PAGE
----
What does a serum 25-hydroxyvitamin D level represent? Vitamin D is produced by the nonenzymatic conversion of provitamin D to previtamin D in the skin during exposure to sunlight emitting ultraviolet radiation in the narrow band of 290 to 315 nm (Fig. 1). Some vitamin D also comes from food sources (between 100 and 200 IU per day). Vitamin D is converted in the liver to 25-hydroxyvitamin D, a partially water-soluble form with a shorter half-life than vitamin D that circulates bound to vitamin D–binding protein. About 40 to 50% of circulating 25-hydroxyvitamin D is derived from skin conversion.1,3 The active form of vitamin D is 1,25-dihydroxyvitamin D, which is generated primarily in the kidney. It circulates in lower concentrations than 25-hydroxyvitamin D but has much greater affinity for the vitamin D receptor and is biologically more potent. Low levels of 1,25-dihydroxyvitamin D do not ref lect low levels of 25-hydroxyvitamin D but result from other causes, most commonly renal insuff iciency and less frequently oncogenic osteomalacia.

The serum 25-hydroxyvitamin D level is the best indicator of overall vitamin D status because this measurement ref lects total vitamin D from dietary intake and sunlight exposure, as well as the conversion of vitamin D from adipose stores in the liver.13,14 According to the National Health and Nutrition Evaluation Survey (NHANES), in the United States, the average dietary intake of vitamin D (including supplements) may be as low as 200 IU per day (with differences according to age).15 Skin-derived synthesis of vitamin D is quite variable, depending on pigmentation, latitude, season, clothing, age, sunscreen use, and local weather conditions. Levels of 25-hydroxyvitamin D are considerably lower among blacks than among whites because of greater pigmentation in blacks. In healthy whites, serum levels of 25-hydroxyvitamin D may vary according to environmental, hormonal, genetic, and nutritional factors.3,14 The body-mass index (BMI), for example, is inversely related to the serum 25-hydroxyvitamin D level, and obese patients typically have levels in the range of 10 to 20 ng per milliliter (25 to 50 nmol per liter); these differences may be due in part to lower levels of exercise and sunlight exposure in obese persons than lean persons. Several conditions cause very low serum levels of 25-hydroxyvitamin D (i.e., below 10 ng per milliliter), including poor dietary intake of vitamin D coupled with negligible sun exposure; malabsorption due to inf lammatory bowel disease, gluten enteropathy, gastric surgery, biliary disease, or intestinal overgrowth; use of antiseizure medications (e.g., phenobarbital or phenytoin); and long-term use of glucocorticoids.1,3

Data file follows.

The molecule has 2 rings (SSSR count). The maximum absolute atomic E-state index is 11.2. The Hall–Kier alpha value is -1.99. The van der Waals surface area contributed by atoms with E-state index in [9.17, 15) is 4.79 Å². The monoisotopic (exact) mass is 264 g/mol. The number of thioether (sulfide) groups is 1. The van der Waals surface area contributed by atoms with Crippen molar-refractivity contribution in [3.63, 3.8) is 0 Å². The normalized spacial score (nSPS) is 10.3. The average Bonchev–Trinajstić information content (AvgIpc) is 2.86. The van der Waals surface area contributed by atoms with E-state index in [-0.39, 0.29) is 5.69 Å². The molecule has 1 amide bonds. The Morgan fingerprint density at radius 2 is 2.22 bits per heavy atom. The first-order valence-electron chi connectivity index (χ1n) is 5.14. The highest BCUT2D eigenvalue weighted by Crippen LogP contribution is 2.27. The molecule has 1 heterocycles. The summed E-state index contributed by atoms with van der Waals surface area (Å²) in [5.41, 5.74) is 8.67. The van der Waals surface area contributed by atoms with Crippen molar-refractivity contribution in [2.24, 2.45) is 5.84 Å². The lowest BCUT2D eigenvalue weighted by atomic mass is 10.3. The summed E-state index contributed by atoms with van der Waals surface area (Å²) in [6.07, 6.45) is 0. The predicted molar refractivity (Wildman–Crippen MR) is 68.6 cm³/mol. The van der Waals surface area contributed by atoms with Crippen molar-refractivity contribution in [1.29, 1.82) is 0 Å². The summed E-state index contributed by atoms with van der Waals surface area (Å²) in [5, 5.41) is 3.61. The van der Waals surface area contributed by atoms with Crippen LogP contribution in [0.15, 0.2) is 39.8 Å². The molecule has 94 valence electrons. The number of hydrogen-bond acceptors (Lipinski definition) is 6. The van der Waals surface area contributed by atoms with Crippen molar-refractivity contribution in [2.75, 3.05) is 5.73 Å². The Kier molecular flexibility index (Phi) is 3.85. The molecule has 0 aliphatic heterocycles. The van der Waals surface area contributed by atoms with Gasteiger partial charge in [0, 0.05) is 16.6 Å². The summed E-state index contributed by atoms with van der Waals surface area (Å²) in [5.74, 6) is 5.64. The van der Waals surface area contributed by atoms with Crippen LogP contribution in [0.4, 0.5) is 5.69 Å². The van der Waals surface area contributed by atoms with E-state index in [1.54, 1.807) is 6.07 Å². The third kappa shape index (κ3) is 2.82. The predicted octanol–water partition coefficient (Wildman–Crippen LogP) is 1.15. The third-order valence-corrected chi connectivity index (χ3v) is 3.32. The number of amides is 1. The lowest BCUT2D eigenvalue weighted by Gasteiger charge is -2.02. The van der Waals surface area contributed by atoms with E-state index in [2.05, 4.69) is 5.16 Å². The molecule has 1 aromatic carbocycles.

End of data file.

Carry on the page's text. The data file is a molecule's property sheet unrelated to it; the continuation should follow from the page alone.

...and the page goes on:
Defining a level of serum 25-hydroxyvitamin D as low or insufficient depends on the level that is defined as normal. Previously, according to the World Health Organization, levels below 10 ng per milliliter were considered def icient and levels below 20 ng per milliliter were classified as insuff icient.16 However, with the recent changes in laboratory reference ranges, a normal level is now typically def ined as a serum level of 30 to 76 ng per milliliter (75 to 190 nmol per liter). When that range is used, the estimated prevalence of vitamin D insufficiency is as high as 50 to 80% in the general population.17,18 According to the NHANES for 2005 and 2006, the mean 25-hydroxyvitamin D level among several age groups was 24 ng per milliliter (60 nmol per liter), a level considered to be insuff icient according to some standards.15

There are two rationales for setting the low end of the normal range for 25-hydroxyvitamin D at 30 ng per milliliter: one, put forward in studies published in the past several years, suggests that levels of parathyroid hormone (PTH) rise when levels of 25-hydroxyvitamin D fall below 30 ng per milliliter3,13,19; the other, proposed in earlier studies, suggests that active calcium absorption is optimal when the level of 25-hydroxyvitamin D is 30 ng per milliliter.20 However, both tenets are now being questioned.14 Data indicate that the relationship of PTH and 25-hydroxyvitamin D is not curvilinear, and there is substantial variation in PTH levels when 25-hydroxyvitamin D levels are between 20 and 30 ng per milliliter. There is no absolute threshold level of serum 25-hydroxyvitamin D at which PTH levels rise.13,19 Furthermore, although the information derived from dual isotope analysis is the most accurate measure of calcium absorption, there are too few studies to establish an absolute cutoff for levels of 25-hydroxyvitamin D above which calcium absorption is not enhanced. Generally, peak absorption of calcium occurs at levels between 20 and 30 ng per milliliter.

Vitamin D and Bone Health

Although recent attention has focused on the nonskeletal effects of vitamin D, it is well established that vitamin D is critical for bone mineralization.1,8-11 Therefore, it is not surprising that most studies of vitamin D have assessed outcomes for skeletal health. Several observational studies of the associations between serum levels of 25-hydroxyvitamin D and skeletal health have had conf licting results. A report from Ottawa on 15 studies (3 prospective cohort studies and 12 case–control studies) concluded that associations between serum 25-hydroxyvitamin D concentrations and fractures, falls, and performance measures (tests of gait, stability, and activity) among postmenopausal women or elderly men were inconsistent.21 A more recent report from the Agency for Healthcare Research and Quality (AHRQ) and Tufts Medical Center, analyzing the same observational studies, concluded that there was fair, or reasonable, evidence of an association between lower serum concentrations of 25-hydroxyvitamin D and an increased risk of falls among institutionalized elderly persons.22